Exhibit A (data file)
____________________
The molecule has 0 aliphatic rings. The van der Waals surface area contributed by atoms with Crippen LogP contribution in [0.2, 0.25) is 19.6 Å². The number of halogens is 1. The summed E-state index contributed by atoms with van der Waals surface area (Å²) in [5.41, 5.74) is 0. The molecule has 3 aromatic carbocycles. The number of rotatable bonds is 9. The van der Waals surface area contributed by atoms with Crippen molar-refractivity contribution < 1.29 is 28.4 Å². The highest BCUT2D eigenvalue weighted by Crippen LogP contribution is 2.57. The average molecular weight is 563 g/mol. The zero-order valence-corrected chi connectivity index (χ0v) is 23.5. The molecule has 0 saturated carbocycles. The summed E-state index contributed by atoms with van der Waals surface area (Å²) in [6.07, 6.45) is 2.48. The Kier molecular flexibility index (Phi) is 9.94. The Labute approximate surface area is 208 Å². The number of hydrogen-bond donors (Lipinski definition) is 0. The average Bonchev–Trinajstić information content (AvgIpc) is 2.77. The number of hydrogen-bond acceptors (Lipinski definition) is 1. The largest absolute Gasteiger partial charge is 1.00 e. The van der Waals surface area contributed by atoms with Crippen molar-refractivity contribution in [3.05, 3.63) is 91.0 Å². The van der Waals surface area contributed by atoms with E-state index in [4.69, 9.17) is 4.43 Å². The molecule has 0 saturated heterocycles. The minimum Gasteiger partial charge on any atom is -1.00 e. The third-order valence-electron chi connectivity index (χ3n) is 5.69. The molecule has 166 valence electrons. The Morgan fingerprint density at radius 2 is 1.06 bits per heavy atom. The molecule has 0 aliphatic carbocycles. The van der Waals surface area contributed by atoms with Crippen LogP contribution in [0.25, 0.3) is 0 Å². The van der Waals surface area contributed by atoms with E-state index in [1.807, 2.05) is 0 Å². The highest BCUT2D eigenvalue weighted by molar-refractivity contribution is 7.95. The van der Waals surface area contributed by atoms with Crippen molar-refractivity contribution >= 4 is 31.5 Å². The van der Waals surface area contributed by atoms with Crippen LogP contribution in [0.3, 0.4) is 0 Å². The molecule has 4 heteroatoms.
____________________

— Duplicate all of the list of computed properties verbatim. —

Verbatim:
The molecule has 0 aliphatic rings. The van der Waals surface area contributed by atoms with Crippen LogP contribution in [0.2, 0.25) is 19.6 Å². The number of halogens is 1. The summed E-state index contributed by atoms with van der Waals surface area (Å²) in [5.41, 5.74) is 0. The molecule has 3 aromatic carbocycles. The number of rotatable bonds is 9. The van der Waals surface area contributed by atoms with Crippen molar-refractivity contribution < 1.29 is 28.4 Å². The highest BCUT2D eigenvalue weighted by Crippen LogP contribution is 2.57. The average molecular weight is 563 g/mol. The zero-order valence-corrected chi connectivity index (χ0v) is 23.5. The molecule has 0 saturated carbocycles. The summed E-state index contributed by atoms with van der Waals surface area (Å²) in [6.07, 6.45) is 2.48. The Kier molecular flexibility index (Phi) is 9.94. The Labute approximate surface area is 208 Å². The number of hydrogen-bond donors (Lipinski definition) is 0. The average Bonchev–Trinajstić information content (AvgIpc) is 2.77. The number of hydrogen-bond acceptors (Lipinski definition) is 1. The largest absolute Gasteiger partial charge is 1.00 e. The van der Waals surface area contributed by atoms with Crippen molar-refractivity contribution in [3.05, 3.63) is 91.0 Å². The van der Waals surface area contributed by atoms with E-state index in [4.69, 9.17) is 4.43 Å². The molecule has 0 saturated heterocycles. The minimum Gasteiger partial charge on any atom is -1.00 e. The third-order valence-electron chi connectivity index (χ3n) is 5.69. The molecule has 166 valence electrons. The Morgan fingerprint density at radius 2 is 1.06 bits per heavy atom. The molecule has 0 aliphatic carbocycles. The van der Waals surface area contributed by atoms with Crippen LogP contribution in [0.25, 0.3) is 0 Å². The van der Waals surface area contributed by atoms with E-state index in [1.807, 2.05) is 0 Å². The highest BCUT2D eigenvalue weighted by molar-refractivity contribution is 7.95. The van der Waals surface area contributed by atoms with Crippen molar-refractivity contribution >= 4 is 31.5 Å². The van der Waals surface area contributed by atoms with Crippen LogP contribution in [0.3, 0.4) is 0 Å². The molecule has 4 heteroatoms.